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Hell J Nucl Med


Objective: A serious complication of joint replacement surgery is infection, which results in prolonged invalidity as well as removal and subsequent re-implantation after lengthy antibiotic therapy. In terms of diagnostic imaging, nuclear medicine has presented several tracers and imaging modalities over the years to be used in prosthetic joint infection. The PubMed/MEDLINE literature database was systematically examined for publications on infection, arthroplasty, joint replacement, prosthetic joint, gallium, labeled leukocytes, sulfur colloid, antimicrobial peptides, Fluorine-18-fluorodeoxyglucose (F-18-FDG), positron emission tomography/computed tomography (PET-CT), and single-photon emission (SPET-CT). This was determined to be a comprehensive review, not a meta-analysis of prosthetic joint infection and diagnostic imaging in the field of nuclear medicine. Prosthetic joint replacement is more frequently being employed as a way of improving the quality of life in an ever-ageing population. Complications following joint replacement surgery include aseptic or mechanical loosening, as well as polyethylene wear and prosthetic joint infection. The rate of infection is estimated to be between 1%-3%. The therapeutic management of these complications lies in the ability to differentiate between infection and aseptic mechanical loosening. Given that plain radiographs are neither sensitive nor specific to infection and computer tomography, as well as magnetic resonance imaging are limited due to metal-induced artifacts, radionuclide imaging has come to aid in the diagnostic imaging in the failed joint replacement. However, each modality has its advantages and disadvantages, thus there is no gold standard technique of radionuclide imaging. Nevertheless, radiolabelled leukocyte scintigraphy has proven itself to be the gold standard in neutrophil-based infection processes. Several studies have examined the role of PET using radiotracers such as F-18-FDG, gallium-67 and F-18, as well as SPET-CT in diagnosing prosthetic joint infections. Other radiotracers, such as antigranulocyte antibodies and fragments, as well as radiolabeled antibodies and antimicrobial peptide have yet to confirm their role in diagnostic imaging of the failed joint replacement. Nuclear medicine plays a vital role in diagnosing prosthetic joint infections. WBC/bone marrow imaging is the best available diagnostic imaging test. Newer imaging modalities, such as SPET-CT may in the future, play a larger role in diagnosing prosthetic joint infections. The roles of F-18-PET and F-18-FDG-PET have yet to still be determined.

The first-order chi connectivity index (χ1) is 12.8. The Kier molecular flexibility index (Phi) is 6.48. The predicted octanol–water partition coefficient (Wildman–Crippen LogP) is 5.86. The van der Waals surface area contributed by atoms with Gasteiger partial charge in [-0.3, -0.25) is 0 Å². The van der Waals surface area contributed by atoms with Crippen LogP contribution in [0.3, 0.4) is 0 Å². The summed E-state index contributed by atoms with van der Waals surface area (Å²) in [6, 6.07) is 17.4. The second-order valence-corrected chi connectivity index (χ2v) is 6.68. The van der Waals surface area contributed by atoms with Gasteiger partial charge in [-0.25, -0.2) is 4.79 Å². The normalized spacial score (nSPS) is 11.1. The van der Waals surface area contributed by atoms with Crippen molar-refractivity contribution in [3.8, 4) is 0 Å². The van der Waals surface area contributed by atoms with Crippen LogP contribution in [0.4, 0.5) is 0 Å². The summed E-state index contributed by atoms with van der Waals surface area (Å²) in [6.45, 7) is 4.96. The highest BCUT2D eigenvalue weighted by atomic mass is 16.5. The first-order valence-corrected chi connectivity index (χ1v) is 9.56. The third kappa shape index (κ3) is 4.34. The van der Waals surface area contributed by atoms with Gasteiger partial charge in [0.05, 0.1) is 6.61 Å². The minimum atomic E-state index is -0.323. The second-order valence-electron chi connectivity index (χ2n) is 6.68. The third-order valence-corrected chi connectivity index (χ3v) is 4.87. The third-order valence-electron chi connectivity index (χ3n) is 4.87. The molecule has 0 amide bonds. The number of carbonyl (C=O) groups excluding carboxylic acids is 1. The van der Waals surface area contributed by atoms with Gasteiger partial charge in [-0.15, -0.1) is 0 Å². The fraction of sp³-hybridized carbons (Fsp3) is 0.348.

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School of Medicine

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Radiology Commons